DALLAS - Fans headed to Monday night’s Maroon 5 concert in Dallas had to show proof of a COVID-19 vaccination or a negative COVID test.
More and more festivals and shows are announcing similar policies, but legal experts say these policies could come into conflict with laws in Texas.
Maroon 5 announced the new policy for their shows just last week.
"Businesses, in general, can't ask that question of you or utilize that or deny someone entry based on it," said Eric Cedillo, attorney and SMU clinical professor of law.
Cedillo says Senate Bill 968 says government entities and businesses can’t ask for proof of COVID-19 vaccinations for anything other than healthcare purposes. Businesses that fail to comply aren’t eligible for grants or government contracts.
"As long as you don't receive grants or contracts with the state, it shouldn't really affect you," he said. "However, it might arise with respect to permitting and licenses."
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Cedillo says businesses could risk losing licenses and permits over the issue.
"When you talk about concert venues and other places, the very real possibility might exist that perhaps the TABC, Texas Alcoholic Beverage Commission, may deny a licensing permit for the sale of alcohol to a venue that does not or that request or requires vaccination proof," he said.
The TABC told FOX4 its law enforcement division reached out to the Dos Equis Pavilion and other venues to inform them of the requirements of the new law but have not yet had to take any formal action against a business on this issue.
According to Cedillo, there may also be some room for interpretation in the legal language with some venues saying the policy is required by the artist and not the business.
"They're requiring it in their contract. It's not part of our business plan or proposal. It's simply something that we have to do in order to get this talent to go the venue," he said. "So there might be some ways around it in terms of what's there."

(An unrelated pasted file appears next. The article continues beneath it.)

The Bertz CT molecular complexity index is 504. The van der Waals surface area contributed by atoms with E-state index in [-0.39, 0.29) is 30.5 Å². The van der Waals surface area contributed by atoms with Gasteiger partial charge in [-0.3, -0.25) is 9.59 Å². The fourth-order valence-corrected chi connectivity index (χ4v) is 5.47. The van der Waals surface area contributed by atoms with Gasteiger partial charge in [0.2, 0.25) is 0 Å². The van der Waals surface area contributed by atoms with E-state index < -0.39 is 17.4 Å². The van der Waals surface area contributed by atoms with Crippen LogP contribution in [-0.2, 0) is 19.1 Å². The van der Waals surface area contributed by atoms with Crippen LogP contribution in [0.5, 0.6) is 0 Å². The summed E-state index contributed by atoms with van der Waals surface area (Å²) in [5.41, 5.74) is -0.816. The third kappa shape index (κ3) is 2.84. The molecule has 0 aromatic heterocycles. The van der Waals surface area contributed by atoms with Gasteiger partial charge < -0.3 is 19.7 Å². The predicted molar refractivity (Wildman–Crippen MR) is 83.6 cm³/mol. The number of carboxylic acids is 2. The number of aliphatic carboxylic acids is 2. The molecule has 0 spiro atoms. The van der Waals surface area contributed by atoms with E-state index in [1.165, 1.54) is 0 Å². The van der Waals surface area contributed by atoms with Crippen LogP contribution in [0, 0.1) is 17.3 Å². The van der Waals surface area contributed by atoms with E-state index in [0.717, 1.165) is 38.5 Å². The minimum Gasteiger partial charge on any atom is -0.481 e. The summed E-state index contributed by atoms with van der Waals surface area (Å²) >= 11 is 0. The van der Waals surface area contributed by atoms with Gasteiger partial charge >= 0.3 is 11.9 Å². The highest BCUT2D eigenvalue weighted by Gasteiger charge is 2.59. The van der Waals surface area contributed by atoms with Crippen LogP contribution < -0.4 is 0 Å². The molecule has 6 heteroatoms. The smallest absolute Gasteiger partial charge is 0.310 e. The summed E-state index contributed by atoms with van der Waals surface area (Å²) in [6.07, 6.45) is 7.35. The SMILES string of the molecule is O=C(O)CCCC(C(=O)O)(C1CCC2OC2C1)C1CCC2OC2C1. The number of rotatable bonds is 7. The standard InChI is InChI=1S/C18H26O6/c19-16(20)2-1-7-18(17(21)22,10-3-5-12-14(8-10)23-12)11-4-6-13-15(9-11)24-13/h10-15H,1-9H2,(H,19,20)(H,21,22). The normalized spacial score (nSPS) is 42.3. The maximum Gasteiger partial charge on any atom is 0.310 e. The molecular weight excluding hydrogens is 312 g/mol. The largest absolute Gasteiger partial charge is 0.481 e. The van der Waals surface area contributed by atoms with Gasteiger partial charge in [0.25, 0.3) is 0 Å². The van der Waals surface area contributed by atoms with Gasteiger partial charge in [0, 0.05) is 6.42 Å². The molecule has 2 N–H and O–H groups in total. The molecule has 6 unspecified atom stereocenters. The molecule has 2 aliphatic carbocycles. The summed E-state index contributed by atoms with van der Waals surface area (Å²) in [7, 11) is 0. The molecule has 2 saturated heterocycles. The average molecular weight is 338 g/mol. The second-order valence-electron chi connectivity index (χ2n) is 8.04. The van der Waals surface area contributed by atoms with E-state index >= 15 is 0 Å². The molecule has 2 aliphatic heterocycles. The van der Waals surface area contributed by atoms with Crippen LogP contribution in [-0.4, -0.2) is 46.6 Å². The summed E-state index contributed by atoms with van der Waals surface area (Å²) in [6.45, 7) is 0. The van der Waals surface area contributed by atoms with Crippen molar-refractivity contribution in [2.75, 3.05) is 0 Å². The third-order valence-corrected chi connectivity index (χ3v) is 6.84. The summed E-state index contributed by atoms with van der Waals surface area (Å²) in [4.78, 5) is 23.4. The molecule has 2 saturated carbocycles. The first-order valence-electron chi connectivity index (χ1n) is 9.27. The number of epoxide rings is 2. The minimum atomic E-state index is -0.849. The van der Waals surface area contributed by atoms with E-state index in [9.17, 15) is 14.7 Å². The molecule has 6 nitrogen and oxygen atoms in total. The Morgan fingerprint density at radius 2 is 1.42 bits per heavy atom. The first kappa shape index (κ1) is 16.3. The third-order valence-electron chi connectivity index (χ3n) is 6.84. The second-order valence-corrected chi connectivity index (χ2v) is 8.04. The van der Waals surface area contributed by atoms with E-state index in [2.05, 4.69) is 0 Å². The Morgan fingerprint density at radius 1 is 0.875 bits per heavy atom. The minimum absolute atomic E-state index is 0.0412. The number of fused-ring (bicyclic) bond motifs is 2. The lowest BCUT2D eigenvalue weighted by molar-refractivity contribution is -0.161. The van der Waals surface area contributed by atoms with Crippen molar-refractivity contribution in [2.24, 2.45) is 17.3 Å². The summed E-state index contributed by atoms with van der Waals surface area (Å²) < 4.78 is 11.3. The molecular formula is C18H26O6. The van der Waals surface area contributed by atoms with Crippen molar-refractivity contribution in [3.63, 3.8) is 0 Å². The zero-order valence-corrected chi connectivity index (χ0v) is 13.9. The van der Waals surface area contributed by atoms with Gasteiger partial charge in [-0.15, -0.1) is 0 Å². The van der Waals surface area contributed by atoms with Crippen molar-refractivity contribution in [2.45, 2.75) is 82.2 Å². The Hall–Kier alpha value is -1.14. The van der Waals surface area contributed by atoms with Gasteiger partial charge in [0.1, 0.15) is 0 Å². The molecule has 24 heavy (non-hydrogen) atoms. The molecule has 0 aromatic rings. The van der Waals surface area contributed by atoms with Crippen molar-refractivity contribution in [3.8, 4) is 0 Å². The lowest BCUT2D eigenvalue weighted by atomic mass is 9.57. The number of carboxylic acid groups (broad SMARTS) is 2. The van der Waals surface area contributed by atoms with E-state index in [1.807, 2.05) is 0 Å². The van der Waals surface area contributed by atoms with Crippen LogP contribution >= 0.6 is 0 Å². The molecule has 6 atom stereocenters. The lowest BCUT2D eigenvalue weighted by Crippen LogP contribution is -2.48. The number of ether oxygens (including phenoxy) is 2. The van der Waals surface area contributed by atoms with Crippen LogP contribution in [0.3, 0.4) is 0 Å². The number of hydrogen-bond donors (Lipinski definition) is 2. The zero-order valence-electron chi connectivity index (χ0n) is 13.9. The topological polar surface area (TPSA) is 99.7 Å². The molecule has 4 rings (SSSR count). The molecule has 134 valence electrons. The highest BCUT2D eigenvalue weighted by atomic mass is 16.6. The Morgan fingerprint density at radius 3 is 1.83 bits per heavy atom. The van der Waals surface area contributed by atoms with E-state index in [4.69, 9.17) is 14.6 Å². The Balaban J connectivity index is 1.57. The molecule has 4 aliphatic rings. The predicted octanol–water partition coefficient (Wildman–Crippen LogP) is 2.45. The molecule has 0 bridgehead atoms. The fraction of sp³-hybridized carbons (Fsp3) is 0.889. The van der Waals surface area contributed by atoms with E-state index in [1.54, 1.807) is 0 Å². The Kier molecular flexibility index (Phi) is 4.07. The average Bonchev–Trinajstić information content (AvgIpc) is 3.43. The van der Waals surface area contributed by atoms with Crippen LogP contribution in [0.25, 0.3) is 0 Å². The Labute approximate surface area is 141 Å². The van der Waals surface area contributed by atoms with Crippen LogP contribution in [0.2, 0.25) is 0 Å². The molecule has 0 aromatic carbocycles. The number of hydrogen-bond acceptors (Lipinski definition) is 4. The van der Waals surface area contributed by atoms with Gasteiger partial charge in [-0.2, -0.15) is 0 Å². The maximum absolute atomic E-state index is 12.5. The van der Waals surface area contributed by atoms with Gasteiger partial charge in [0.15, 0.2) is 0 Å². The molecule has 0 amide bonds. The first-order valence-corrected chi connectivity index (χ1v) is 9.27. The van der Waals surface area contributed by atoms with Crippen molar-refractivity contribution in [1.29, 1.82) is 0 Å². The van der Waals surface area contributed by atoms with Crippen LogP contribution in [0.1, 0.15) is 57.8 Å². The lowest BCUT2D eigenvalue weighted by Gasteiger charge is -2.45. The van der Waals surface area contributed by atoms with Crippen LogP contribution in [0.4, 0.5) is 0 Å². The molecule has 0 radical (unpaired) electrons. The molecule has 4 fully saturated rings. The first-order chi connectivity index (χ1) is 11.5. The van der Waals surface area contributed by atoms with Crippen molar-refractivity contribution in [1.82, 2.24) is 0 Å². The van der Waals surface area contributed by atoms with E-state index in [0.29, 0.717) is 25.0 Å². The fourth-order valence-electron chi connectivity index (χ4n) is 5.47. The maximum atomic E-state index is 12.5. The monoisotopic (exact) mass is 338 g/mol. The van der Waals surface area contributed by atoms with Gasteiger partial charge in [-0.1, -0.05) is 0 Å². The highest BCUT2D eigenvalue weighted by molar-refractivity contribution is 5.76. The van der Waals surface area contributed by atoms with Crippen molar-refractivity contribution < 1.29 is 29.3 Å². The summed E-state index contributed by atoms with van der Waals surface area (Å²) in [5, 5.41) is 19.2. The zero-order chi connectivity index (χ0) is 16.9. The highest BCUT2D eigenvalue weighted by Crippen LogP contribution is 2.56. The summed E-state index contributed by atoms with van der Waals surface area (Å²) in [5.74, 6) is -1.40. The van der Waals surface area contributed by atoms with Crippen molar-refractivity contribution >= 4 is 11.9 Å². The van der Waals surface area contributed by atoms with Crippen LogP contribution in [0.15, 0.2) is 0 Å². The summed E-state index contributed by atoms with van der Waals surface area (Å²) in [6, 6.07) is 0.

In Fair Park at the Dos Equis Pavilion, there was a line of people who don’t have either proof of vaccination or a negative test. They had the option to get tested on-site for $30 or skip the concert and get a refund.
Korey Finch stood in line with her 12-year-old daughter who recently received her second shot.
"And that was today," he said. "And so we have to have a two-week window, so we still have to stay in the line even though we’re both vaccinated."
Others remain unvaccinated.
"I’m very holistic when it comes to everything," said concertgoer Yolanda Anderson. "We’ve even had COVID, and we completely beat it with holistic."
Some concertgoers believe the requirement is an infringement upon their rights.
"I don’t think it’s right for people to pressure you to get a vaccine if you don’t want it. Everybody has different beliefs," said concertgoer Suzanne Bennett.
Others believe it’s necessary.
"Enjoying the fact that we can actually do this and if this is what it takes right now, I think we’re good with that," said concertgoer David Rutledge.